How to Determine if a Sump Pump Check Valve Is Leaking

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A sump pump operates by pumping out groundwater and rainwater from basements and sub-basements to help prevent flooding. Many sump pumps are equipped with check valves, which function in different ways depending on the model. On some models, the check valve prevents the backwash of pumped-out water back into the sump pit; on other models, where the discharge pipe connects to the sewer system, the valve prevents sewage from backwashing into the sump pit. Over time, it's possible for the check valve to develop leaks that may be caused by either loose connections to the pipes or a failing internal valve.


How to Find Out if Your Sump Pump's Check Valve Leaks

Step 1: Locate and Remove the Check Valve Housing

Locate the check valve housing, which is made of metal or hard plastic with multiple bolts holding it in place. On some sump pumps, the check valve is on the top of the pump with two pipes running into the valve. On other pumps, the valve is attached to the discharge (outlet) pipe running toward the sewer line or outer wall. Loosen the bolts and remove the housing.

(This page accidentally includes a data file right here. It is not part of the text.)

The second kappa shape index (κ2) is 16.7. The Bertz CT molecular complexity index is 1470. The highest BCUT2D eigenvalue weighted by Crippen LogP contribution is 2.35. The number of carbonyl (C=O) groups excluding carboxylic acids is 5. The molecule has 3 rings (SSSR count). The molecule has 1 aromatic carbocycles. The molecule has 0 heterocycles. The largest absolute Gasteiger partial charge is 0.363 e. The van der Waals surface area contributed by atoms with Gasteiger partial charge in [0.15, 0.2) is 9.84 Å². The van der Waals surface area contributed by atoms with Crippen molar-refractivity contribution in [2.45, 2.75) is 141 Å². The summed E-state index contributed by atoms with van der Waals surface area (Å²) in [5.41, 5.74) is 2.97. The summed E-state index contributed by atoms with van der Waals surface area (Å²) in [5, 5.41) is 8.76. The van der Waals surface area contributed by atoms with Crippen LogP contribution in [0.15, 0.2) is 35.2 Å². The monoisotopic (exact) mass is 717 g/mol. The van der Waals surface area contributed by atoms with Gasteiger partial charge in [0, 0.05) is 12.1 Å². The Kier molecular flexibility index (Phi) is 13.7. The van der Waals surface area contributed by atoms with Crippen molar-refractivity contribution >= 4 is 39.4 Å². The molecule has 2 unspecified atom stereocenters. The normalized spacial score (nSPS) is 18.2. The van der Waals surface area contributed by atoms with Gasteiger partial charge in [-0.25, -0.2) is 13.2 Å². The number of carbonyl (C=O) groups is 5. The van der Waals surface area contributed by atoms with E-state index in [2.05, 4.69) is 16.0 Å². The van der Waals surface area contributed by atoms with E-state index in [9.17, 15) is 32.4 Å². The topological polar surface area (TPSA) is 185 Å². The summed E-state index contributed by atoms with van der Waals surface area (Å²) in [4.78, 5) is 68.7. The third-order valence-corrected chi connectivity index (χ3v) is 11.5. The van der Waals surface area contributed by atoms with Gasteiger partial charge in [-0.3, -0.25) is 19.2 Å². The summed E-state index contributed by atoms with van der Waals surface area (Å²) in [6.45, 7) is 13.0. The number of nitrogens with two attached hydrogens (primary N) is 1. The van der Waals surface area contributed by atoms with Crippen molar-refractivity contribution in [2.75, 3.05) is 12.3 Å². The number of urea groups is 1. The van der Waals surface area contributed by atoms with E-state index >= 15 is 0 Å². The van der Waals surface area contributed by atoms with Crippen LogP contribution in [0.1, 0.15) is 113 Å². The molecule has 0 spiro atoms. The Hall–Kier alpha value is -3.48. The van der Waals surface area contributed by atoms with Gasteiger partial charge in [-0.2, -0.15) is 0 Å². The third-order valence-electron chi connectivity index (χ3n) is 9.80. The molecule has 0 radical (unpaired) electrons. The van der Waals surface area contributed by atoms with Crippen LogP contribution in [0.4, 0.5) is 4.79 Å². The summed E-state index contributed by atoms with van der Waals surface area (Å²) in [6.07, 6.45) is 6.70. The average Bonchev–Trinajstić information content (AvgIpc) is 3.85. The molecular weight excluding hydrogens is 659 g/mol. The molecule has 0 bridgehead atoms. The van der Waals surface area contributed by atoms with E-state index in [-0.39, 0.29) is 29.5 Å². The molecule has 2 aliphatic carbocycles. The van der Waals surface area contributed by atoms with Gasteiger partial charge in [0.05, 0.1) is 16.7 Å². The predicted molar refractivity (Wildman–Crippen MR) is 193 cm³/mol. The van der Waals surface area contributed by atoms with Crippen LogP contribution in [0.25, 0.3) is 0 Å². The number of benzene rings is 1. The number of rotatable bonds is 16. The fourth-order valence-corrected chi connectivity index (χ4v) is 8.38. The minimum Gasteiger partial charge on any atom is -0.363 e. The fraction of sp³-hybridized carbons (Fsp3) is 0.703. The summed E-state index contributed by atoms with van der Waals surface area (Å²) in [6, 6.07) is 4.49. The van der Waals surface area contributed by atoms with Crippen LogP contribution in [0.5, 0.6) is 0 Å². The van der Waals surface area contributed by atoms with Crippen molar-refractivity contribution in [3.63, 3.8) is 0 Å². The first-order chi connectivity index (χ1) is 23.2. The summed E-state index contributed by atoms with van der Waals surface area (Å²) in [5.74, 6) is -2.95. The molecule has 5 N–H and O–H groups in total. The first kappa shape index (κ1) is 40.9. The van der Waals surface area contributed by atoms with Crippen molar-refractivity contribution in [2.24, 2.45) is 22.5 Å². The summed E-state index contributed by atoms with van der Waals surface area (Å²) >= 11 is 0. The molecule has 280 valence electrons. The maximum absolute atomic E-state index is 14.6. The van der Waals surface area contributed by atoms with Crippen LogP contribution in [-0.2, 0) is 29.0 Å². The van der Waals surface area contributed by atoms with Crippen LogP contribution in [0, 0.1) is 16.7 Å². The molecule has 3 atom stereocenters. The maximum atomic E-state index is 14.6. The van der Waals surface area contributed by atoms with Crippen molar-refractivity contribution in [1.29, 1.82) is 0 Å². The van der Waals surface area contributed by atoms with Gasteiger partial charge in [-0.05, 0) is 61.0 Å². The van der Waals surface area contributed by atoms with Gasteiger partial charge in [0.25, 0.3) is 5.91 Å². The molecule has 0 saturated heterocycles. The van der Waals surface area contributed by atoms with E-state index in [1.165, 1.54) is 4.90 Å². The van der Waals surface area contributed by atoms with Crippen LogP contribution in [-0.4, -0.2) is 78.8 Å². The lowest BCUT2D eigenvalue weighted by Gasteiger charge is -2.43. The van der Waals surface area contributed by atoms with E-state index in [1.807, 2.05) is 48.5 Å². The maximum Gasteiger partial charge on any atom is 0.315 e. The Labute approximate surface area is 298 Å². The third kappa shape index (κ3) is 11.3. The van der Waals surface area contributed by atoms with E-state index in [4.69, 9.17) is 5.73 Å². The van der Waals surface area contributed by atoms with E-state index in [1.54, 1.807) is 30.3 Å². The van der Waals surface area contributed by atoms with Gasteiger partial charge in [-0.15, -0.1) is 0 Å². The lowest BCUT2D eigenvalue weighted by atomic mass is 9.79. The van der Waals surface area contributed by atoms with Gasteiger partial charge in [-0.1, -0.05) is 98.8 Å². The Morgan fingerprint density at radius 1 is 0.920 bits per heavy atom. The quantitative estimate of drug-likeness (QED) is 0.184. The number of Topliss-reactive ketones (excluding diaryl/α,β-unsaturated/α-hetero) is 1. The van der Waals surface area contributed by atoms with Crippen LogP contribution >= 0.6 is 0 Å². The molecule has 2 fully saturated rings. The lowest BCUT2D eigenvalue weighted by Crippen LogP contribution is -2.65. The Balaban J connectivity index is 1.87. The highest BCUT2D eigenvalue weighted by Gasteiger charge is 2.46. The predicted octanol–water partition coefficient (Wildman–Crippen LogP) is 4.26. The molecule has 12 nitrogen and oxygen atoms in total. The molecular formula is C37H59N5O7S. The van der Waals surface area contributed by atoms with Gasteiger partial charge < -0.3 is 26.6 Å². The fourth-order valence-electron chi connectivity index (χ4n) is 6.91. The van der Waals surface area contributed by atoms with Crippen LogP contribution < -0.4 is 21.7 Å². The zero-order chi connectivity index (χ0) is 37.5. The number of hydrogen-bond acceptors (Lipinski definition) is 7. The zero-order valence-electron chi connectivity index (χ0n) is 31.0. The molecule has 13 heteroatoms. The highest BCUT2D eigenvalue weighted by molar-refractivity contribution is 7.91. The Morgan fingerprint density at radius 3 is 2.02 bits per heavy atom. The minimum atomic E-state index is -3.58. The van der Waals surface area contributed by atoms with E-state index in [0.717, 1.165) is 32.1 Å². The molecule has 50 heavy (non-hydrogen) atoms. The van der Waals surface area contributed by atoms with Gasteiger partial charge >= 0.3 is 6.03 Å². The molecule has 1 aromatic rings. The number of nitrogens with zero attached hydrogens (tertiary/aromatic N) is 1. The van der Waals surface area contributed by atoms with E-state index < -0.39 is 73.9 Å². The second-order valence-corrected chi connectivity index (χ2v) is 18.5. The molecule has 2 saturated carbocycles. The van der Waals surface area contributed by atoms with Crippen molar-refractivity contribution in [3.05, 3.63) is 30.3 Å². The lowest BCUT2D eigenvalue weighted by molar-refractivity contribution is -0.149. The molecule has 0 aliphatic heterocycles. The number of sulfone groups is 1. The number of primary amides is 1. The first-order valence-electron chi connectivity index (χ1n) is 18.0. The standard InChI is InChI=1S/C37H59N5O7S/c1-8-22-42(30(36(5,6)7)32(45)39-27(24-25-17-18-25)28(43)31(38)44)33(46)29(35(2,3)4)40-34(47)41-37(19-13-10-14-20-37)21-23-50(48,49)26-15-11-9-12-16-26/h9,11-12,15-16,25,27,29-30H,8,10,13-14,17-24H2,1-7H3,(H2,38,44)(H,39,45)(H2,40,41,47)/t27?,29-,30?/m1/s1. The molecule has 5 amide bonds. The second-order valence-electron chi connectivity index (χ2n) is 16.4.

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Step 2: Examine the Check Valve Center Connection for Leaks

Inspect the center connection of the check valve for a leak, including inspecting the points where the pipes (especially the discharge pipe) connect to the valve. Feel around the valve for moisture or dripping water.

Step 3: Test the Check Valve Connections for Leaks

Fill a 5-gallon bucket with water and slowly pour it down into the sump pump pit. The pump will then kick on and begin drawing water out. Watch the check valve connections to the pipes and the valve itself as the water drains.


Step 4: Note the Location of Check Valve Leaks

Make a note of exactly where the leaks are occurring on the check valve. Wait until the pump shuts off. Then look in the sump pit to see if water is leaking from the intake pipe. If it is, this can be a sign that the check valve's internal valve is failing.


You can tighten the clamps holding the pipes to the check valve or tighten the center check valve bolts if you find any leaks on the body of the valve or near the pipe connections. However, you may want to hire a licensed plumber to repair the check valve if the leak is excessive or if water or sewage is coming back out of the intake pipe.




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